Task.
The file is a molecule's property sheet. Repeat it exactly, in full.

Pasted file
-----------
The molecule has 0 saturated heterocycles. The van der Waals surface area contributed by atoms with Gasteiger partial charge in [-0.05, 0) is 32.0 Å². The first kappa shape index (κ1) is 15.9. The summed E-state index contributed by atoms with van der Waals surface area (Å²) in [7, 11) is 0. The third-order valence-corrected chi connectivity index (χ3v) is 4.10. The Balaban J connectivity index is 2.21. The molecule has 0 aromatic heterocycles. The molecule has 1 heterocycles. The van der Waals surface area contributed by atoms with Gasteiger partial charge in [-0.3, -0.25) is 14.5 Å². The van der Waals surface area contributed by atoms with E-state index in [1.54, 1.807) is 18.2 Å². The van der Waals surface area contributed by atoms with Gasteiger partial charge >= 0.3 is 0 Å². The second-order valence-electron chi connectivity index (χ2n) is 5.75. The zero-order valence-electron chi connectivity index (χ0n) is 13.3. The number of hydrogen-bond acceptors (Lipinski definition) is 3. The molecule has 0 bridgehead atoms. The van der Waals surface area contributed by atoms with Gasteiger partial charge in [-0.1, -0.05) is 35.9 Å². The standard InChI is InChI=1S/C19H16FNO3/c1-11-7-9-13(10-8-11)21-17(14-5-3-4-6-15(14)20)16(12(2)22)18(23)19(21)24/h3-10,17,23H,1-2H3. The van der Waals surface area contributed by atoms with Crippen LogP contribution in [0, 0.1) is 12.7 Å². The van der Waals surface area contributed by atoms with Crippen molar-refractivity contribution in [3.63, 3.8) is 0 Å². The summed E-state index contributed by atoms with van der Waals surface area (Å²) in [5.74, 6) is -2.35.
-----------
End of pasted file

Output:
The molecule has 0 saturated heterocycles. The van der Waals surface area contributed by atoms with Gasteiger partial charge in [-0.05, 0) is 32.0 Å². The first kappa shape index (κ1) is 15.9. The summed E-state index contributed by atoms with van der Waals surface area (Å²) in [7, 11) is 0. The third-order valence-corrected chi connectivity index (χ3v) is 4.10. The Balaban J connectivity index is 2.21. The molecule has 0 aromatic heterocycles. The molecule has 1 heterocycles. The van der Waals surface area contributed by atoms with Gasteiger partial charge in [-0.3, -0.25) is 14.5 Å². The van der Waals surface area contributed by atoms with E-state index in [1.54, 1.807) is 18.2 Å². The van der Waals surface area contributed by atoms with Gasteiger partial charge >= 0.3 is 0 Å². The second-order valence-electron chi connectivity index (χ2n) is 5.75. The zero-order valence-electron chi connectivity index (χ0n) is 13.3. The number of hydrogen-bond acceptors (Lipinski definition) is 3. The molecule has 0 bridgehead atoms. The van der Waals surface area contributed by atoms with Gasteiger partial charge in [-0.1, -0.05) is 35.9 Å². The standard InChI is InChI=1S/C19H16FNO3/c1-11-7-9-13(10-8-11)21-17(14-5-3-4-6-15(14)20)16(12(2)22)18(23)19(21)24/h3-10,17,23H,1-2H3. The van der Waals surface area contributed by atoms with Crippen LogP contribution in [0, 0.1) is 12.7 Å². The van der Waals surface area contributed by atoms with Crippen molar-refractivity contribution in [3.63, 3.8) is 0 Å². The summed E-state index contributed by atoms with van der Waals surface area (Å²) in [5.74, 6) is -2.35.